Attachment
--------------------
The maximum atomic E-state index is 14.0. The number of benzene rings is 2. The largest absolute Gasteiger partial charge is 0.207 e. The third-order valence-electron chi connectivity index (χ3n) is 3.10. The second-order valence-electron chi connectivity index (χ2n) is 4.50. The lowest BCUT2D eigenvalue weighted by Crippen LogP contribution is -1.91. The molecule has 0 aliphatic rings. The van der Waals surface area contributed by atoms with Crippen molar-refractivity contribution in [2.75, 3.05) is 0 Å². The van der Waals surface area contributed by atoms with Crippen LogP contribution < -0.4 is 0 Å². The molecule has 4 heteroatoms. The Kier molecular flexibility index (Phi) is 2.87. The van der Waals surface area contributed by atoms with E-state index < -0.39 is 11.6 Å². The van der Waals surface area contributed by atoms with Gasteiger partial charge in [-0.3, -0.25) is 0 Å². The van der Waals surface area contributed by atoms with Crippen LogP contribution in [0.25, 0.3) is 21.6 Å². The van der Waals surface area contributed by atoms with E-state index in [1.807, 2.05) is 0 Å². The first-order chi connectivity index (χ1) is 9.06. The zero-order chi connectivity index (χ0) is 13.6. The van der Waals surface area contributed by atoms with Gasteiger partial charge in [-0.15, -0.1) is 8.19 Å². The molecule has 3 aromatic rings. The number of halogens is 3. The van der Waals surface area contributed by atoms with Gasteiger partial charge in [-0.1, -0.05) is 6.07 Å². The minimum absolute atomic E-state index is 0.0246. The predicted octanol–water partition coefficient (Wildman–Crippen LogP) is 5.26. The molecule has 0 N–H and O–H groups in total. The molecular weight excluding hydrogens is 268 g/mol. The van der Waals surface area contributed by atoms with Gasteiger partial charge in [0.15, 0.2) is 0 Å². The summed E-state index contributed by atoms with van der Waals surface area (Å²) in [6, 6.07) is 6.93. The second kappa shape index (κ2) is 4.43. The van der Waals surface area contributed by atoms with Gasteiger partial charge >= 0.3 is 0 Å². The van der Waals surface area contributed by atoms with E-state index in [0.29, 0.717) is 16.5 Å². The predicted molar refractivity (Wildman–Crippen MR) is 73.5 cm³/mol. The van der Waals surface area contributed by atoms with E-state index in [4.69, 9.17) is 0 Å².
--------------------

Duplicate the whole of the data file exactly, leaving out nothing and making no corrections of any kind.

The maximum atomic E-state index is 14.0. The number of benzene rings is 2. The largest absolute Gasteiger partial charge is 0.207 e. The third-order valence-electron chi connectivity index (χ3n) is 3.10. The second-order valence-electron chi connectivity index (χ2n) is 4.50. The lowest BCUT2D eigenvalue weighted by Crippen LogP contribution is -1.91. The molecule has 0 aliphatic rings. The van der Waals surface area contributed by atoms with Crippen molar-refractivity contribution in [2.75, 3.05) is 0 Å². The van der Waals surface area contributed by atoms with Crippen LogP contribution < -0.4 is 0 Å². The molecule has 4 heteroatoms. The Kier molecular flexibility index (Phi) is 2.87. The van der Waals surface area contributed by atoms with E-state index < -0.39 is 11.6 Å². The van der Waals surface area contributed by atoms with Gasteiger partial charge in [-0.3, -0.25) is 0 Å². The van der Waals surface area contributed by atoms with Crippen LogP contribution in [0.25, 0.3) is 21.6 Å². The van der Waals surface area contributed by atoms with E-state index in [1.807, 2.05) is 0 Å². The first-order chi connectivity index (χ1) is 9.06. The zero-order chi connectivity index (χ0) is 13.6. The van der Waals surface area contributed by atoms with Gasteiger partial charge in [-0.15, -0.1) is 8.19 Å². The molecule has 3 aromatic rings. The number of halogens is 3. The van der Waals surface area contributed by atoms with Gasteiger partial charge in [-0.1, -0.05) is 6.07 Å². The minimum absolute atomic E-state index is 0.0246. The predicted octanol–water partition coefficient (Wildman–Crippen LogP) is 5.26. The molecule has 0 N–H and O–H groups in total. The molecular weight excluding hydrogens is 268 g/mol. The van der Waals surface area contributed by atoms with Gasteiger partial charge in [0.15, 0.2) is 0 Å². The summed E-state index contributed by atoms with van der Waals surface area (Å²) in [6, 6.07) is 6.93. The second kappa shape index (κ2) is 4.43. The van der Waals surface area contributed by atoms with Gasteiger partial charge >= 0.3 is 0 Å². The van der Waals surface area contributed by atoms with E-state index in [0.29, 0.717) is 16.5 Å². The predicted molar refractivity (Wildman–Crippen MR) is 73.5 cm³/mol. The van der Waals surface area contributed by atoms with E-state index in [4.69, 9.17) is 0 Å².